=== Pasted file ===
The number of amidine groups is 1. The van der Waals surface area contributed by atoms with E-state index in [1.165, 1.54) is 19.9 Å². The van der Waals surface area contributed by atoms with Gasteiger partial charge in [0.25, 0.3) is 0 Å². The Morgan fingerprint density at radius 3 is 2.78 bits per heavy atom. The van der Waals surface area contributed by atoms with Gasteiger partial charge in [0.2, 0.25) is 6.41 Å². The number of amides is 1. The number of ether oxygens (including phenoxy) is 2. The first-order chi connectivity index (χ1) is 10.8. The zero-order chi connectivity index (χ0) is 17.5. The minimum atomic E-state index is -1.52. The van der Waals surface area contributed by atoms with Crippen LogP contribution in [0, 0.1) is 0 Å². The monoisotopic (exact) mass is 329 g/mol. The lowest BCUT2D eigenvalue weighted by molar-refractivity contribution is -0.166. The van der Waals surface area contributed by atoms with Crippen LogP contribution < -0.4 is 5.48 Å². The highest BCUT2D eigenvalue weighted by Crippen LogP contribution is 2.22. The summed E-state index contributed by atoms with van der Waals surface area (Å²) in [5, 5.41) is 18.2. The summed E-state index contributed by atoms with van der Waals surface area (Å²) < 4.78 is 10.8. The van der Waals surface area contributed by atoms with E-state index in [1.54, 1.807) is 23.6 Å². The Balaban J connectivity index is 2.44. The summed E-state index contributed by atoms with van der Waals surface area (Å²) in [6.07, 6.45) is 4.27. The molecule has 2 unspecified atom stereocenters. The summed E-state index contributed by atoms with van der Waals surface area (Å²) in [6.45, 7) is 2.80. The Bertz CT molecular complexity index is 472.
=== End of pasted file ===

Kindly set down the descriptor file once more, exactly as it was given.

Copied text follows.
The number of amidine groups is 1. The van der Waals surface area contributed by atoms with E-state index in [1.165, 1.54) is 19.9 Å². The van der Waals surface area contributed by atoms with Gasteiger partial charge in [0.25, 0.3) is 0 Å². The Morgan fingerprint density at radius 3 is 2.78 bits per heavy atom. The van der Waals surface area contributed by atoms with Gasteiger partial charge in [0.2, 0.25) is 6.41 Å². The number of amides is 1. The number of ether oxygens (including phenoxy) is 2. The first-order chi connectivity index (χ1) is 10.8. The zero-order chi connectivity index (χ0) is 17.5. The minimum atomic E-state index is -1.52. The van der Waals surface area contributed by atoms with Crippen LogP contribution in [0, 0.1) is 0 Å². The monoisotopic (exact) mass is 329 g/mol. The lowest BCUT2D eigenvalue weighted by molar-refractivity contribution is -0.166. The van der Waals surface area contributed by atoms with Crippen LogP contribution < -0.4 is 5.48 Å². The highest BCUT2D eigenvalue weighted by Crippen LogP contribution is 2.22. The summed E-state index contributed by atoms with van der Waals surface area (Å²) in [5, 5.41) is 18.2. The summed E-state index contributed by atoms with van der Waals surface area (Å²) < 4.78 is 10.8. The van der Waals surface area contributed by atoms with E-state index in [1.54, 1.807) is 23.6 Å². The Balaban J connectivity index is 2.44. The summed E-state index contributed by atoms with van der Waals surface area (Å²) in [6.07, 6.45) is 4.27. The molecule has 2 unspecified atom stereocenters. The summed E-state index contributed by atoms with van der Waals surface area (Å²) in [6.45, 7) is 2.80. The Bertz CT molecular complexity index is 472.